The social media sphere is shouting out loud about a Gallup poll released yesterday that questions the influence the medium has on purchase decisions.
According to this Gallup poll of 18,000 U.S. consumers, 94 percent said they use social media to connect with family, 29 percent admitted to following trends /finding product reviews and information, and 20 percent said they comment on trends or write product reviews.
More so, consumers were also asked about the influence of social media on their purchasing decisions, and the stat that’s driving the conversation is 62 percent of respondents that said social media had “no influence at all” on their buying decisions.
In addition to the stats, Gallup’s report provides analysis, which is both hitting and missing on a few things. Check out this most recent social media piece of Gallup’s larger report, State of the American Consumer, on its website for further insight.
What’s interesting is the conversation the newly released poll is starting regarding social media advertising. Gallup did not specifically ask respondents about the influence of brand ads through social media platforms, only the very topline influence social media had on their purchasing decisions. In addition to wide-scale chatter, Facebook responded today (see this VentureBeat article for a comment from Facebook), but is the company making a mountain out of a molehill? Of course Facebook’s advertising platform performs differently than posts organically reaching consumers who like brands – and deserves a dedicated study to determine its influence separate from that Gallup has done with this most recent survey.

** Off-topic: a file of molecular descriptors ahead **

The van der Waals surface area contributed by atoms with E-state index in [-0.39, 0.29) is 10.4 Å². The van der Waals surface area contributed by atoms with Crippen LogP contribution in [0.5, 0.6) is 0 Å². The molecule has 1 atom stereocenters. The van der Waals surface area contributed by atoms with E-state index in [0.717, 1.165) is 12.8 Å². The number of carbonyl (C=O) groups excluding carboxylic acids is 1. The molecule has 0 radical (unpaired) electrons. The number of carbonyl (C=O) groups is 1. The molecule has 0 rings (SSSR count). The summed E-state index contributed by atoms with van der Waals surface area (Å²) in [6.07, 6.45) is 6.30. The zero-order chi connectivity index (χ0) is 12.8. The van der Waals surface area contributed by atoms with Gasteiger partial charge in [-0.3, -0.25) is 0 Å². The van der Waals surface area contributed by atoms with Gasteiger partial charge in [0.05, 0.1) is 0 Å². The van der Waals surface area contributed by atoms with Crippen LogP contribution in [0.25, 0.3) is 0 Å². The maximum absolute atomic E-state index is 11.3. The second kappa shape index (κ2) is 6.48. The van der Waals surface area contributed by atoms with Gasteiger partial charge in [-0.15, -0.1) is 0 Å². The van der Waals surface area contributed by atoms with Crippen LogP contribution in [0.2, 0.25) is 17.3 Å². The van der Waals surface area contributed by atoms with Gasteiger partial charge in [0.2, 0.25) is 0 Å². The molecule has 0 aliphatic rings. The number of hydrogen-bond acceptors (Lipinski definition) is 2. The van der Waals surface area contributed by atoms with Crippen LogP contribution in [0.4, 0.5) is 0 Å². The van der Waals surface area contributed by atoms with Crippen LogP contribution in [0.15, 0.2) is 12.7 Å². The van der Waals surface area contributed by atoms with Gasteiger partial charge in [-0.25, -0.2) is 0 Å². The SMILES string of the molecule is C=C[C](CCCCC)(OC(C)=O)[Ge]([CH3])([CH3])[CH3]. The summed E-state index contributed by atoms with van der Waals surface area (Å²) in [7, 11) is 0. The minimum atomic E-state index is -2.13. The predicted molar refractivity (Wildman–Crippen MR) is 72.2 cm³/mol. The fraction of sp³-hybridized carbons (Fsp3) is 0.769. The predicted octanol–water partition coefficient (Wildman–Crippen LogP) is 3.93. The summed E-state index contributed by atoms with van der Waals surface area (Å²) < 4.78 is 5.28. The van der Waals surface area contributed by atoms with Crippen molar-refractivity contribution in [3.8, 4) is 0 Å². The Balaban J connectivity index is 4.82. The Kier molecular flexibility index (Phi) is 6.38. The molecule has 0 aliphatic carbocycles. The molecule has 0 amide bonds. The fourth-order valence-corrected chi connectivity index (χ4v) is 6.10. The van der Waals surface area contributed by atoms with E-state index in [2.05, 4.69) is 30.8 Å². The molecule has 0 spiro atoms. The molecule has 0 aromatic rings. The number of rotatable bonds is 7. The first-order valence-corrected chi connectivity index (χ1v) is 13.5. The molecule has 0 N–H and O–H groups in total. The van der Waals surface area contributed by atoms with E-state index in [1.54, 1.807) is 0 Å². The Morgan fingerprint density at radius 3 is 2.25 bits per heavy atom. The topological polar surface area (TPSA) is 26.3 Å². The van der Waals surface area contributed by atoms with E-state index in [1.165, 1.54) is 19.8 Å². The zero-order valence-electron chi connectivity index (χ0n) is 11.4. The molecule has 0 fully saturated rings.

Now back to organic engagement. Undoubtedly, social media is not a standalone tactic to engage consumers and create brand advocates, and thoughtful two-way dialogue should drive strategy rather than a focus on pushing product sales. However, Gallup’s analysis seems to imply public relations and marketing professionals have become lazy with their social media strategy and forgotten these golden rules. Consumers are indeed becoming more savvy to brand engagement, but I beg to differ that PR pros have forgotten the value of authentic, two-way communication.
Does this leave you wondering if you’re harnessing the power of your brand’s social media platforms to your full advantage? If you’re not a current Nuffer, Smith Tucker client, let’s talk!